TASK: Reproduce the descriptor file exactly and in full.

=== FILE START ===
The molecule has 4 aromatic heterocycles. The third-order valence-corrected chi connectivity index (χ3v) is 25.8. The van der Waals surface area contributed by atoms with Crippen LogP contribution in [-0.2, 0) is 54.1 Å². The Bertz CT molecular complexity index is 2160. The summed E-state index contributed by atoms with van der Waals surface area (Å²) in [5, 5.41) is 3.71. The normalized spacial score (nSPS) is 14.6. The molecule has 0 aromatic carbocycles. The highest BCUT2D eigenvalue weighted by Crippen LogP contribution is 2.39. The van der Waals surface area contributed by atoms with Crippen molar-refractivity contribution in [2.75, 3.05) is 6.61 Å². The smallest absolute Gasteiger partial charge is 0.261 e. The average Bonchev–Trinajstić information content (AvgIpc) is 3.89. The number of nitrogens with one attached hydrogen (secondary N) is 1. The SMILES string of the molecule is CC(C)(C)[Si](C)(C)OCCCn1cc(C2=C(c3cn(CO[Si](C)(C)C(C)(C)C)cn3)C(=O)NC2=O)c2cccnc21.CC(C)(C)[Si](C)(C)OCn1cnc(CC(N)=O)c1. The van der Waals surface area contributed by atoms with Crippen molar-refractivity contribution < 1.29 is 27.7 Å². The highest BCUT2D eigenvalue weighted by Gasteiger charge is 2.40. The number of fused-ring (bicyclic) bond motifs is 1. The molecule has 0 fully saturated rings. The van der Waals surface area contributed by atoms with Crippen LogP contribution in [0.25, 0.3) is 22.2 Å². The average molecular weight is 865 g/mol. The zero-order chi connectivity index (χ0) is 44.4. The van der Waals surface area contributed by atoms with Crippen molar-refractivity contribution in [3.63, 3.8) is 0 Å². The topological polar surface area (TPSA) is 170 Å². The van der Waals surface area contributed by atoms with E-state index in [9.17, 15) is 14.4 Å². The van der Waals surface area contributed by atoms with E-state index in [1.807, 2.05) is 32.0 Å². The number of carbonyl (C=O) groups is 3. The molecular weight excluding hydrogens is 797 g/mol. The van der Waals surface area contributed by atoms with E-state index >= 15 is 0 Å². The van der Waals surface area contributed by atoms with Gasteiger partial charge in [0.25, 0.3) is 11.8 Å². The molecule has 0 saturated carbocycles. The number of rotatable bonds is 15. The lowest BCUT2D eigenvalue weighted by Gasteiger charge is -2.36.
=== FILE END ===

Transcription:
The molecule has 4 aromatic heterocycles. The third-order valence-corrected chi connectivity index (χ3v) is 25.8. The van der Waals surface area contributed by atoms with Crippen LogP contribution in [-0.2, 0) is 54.1 Å². The Bertz CT molecular complexity index is 2160. The summed E-state index contributed by atoms with van der Waals surface area (Å²) in [5, 5.41) is 3.71. The normalized spacial score (nSPS) is 14.6. The molecule has 0 aromatic carbocycles. The highest BCUT2D eigenvalue weighted by Crippen LogP contribution is 2.39. The van der Waals surface area contributed by atoms with Crippen molar-refractivity contribution in [2.75, 3.05) is 6.61 Å². The smallest absolute Gasteiger partial charge is 0.261 e. The average Bonchev–Trinajstić information content (AvgIpc) is 3.89. The number of nitrogens with one attached hydrogen (secondary N) is 1. The SMILES string of the molecule is CC(C)(C)[Si](C)(C)OCCCn1cc(C2=C(c3cn(CO[Si](C)(C)C(C)(C)C)cn3)C(=O)NC2=O)c2cccnc21.CC(C)(C)[Si](C)(C)OCn1cnc(CC(N)=O)c1. The van der Waals surface area contributed by atoms with Crippen molar-refractivity contribution < 1.29 is 27.7 Å². The highest BCUT2D eigenvalue weighted by Gasteiger charge is 2.40. The number of fused-ring (bicyclic) bond motifs is 1. The molecule has 0 fully saturated rings. The van der Waals surface area contributed by atoms with Crippen LogP contribution in [0.25, 0.3) is 22.2 Å². The average molecular weight is 865 g/mol. The zero-order chi connectivity index (χ0) is 44.4. The van der Waals surface area contributed by atoms with Crippen molar-refractivity contribution in [3.63, 3.8) is 0 Å². The topological polar surface area (TPSA) is 170 Å². The van der Waals surface area contributed by atoms with E-state index in [9.17, 15) is 14.4 Å². The van der Waals surface area contributed by atoms with E-state index in [1.807, 2.05) is 32.0 Å². The number of carbonyl (C=O) groups is 3. The molecular weight excluding hydrogens is 797 g/mol. The van der Waals surface area contributed by atoms with E-state index >= 15 is 0 Å². The van der Waals surface area contributed by atoms with Gasteiger partial charge in [0.25, 0.3) is 11.8 Å². The molecule has 0 saturated carbocycles. The number of rotatable bonds is 15. The lowest BCUT2D eigenvalue weighted by Gasteiger charge is -2.36.